Reading Tolstoy as a Twentysomething (& Completing His Major Works Before 21)

Twenty-first birthday flowers

In the last few weeks, I’ve been very busy reading Tolstoy. I had already enjoyed his most famous works – including Anna Karenina, War and Peace and several collections of his shorter stories – but I decided, probably a little too close to the deadline, that I wanted to finish his major works before I turned 21.

My birthday was yesterday, and I’m very pleased with my reading progress! I’ve updated my ‘Tolstoy Challenge‘ which I created a year or two ago, but you can also look at my list here:

Tolstoy works completed:

Other short stories by Tolstoy I’ve read:

  • The Raid (1852)
  • The Wood-Felling (1855)
  • Three Deaths (1859)
  • Polikushka (1863
  • A Confession (1879)
  • After the Ball (1903)
  • The Forged Coupon (1911)
  • Two Hussars (1856)
  • God Sees the Truth But Waits (1872)
  • The Three Hermits (1886)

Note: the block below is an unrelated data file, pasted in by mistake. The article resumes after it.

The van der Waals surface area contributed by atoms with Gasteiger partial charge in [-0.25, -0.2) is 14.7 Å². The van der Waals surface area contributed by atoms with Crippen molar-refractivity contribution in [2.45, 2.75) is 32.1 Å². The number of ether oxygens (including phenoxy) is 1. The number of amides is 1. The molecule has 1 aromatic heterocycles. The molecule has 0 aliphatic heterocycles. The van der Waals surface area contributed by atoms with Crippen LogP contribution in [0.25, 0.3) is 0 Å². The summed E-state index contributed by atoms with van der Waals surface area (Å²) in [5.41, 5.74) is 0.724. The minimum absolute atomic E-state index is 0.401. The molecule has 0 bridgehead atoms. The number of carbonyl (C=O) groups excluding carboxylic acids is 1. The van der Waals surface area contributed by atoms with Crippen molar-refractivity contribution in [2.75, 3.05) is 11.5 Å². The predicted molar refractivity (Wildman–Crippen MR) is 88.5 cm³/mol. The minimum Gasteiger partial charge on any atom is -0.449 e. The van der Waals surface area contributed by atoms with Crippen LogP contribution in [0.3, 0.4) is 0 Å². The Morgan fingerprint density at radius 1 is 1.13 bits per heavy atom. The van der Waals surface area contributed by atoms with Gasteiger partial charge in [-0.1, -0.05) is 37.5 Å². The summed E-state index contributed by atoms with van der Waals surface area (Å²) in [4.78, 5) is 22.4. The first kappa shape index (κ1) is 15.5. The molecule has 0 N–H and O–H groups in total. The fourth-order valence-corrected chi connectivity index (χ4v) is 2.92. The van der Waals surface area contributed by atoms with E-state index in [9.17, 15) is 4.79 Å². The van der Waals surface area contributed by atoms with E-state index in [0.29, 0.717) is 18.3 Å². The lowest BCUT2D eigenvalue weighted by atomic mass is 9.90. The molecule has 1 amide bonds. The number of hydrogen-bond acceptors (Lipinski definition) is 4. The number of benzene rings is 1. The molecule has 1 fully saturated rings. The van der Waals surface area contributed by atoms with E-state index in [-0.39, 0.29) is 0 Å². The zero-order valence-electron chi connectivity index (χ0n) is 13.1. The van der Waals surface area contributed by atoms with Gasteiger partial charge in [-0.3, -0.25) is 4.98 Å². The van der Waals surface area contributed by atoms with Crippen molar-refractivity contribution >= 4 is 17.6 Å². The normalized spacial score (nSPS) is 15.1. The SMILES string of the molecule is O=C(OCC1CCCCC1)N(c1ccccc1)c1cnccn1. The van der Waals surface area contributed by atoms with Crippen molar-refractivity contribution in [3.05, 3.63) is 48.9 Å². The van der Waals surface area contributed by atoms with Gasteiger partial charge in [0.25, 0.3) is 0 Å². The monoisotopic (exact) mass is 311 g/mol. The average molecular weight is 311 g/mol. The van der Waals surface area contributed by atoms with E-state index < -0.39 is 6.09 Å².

Other Tolstoy texts on the reading list:


  • The Cossacks  (1863) (in progress)
  • What is Art? (1897) (in progress)
  • How Much Land Does a Man Need? (1886)
  • The Sebastopol Sketches (1855)
I’ve gained so many life lessons through this reading experience, and I’m going to dedicate a post to this in the next week or two. I’m also very tempted to rate the books in order of enjoyment, although this could prove quite difficult!
Do you enjoy reading the major works of a single author? If you’re thinking about trying it, look into Twyla Tharp’s reading habits by reading The Creative Habit, or check out my post on her concept of reading archaeologically! It’s a fascinating method to really get to know an author and their work, and it’s particularly interesting when the author changes a great deal during their lifetime (as is the case with Tolstoy).
Keep tuned for more on Tolstoy!
My collection of Tolstoy's novels, essays and short stories
Lucy
It's good to meet you! I started Tolstoy Therapy back in 2012 to share my healing journey through anxiety and PTSD with books. I also climb mountains, go on solo adventures, and write over at livewildly.co.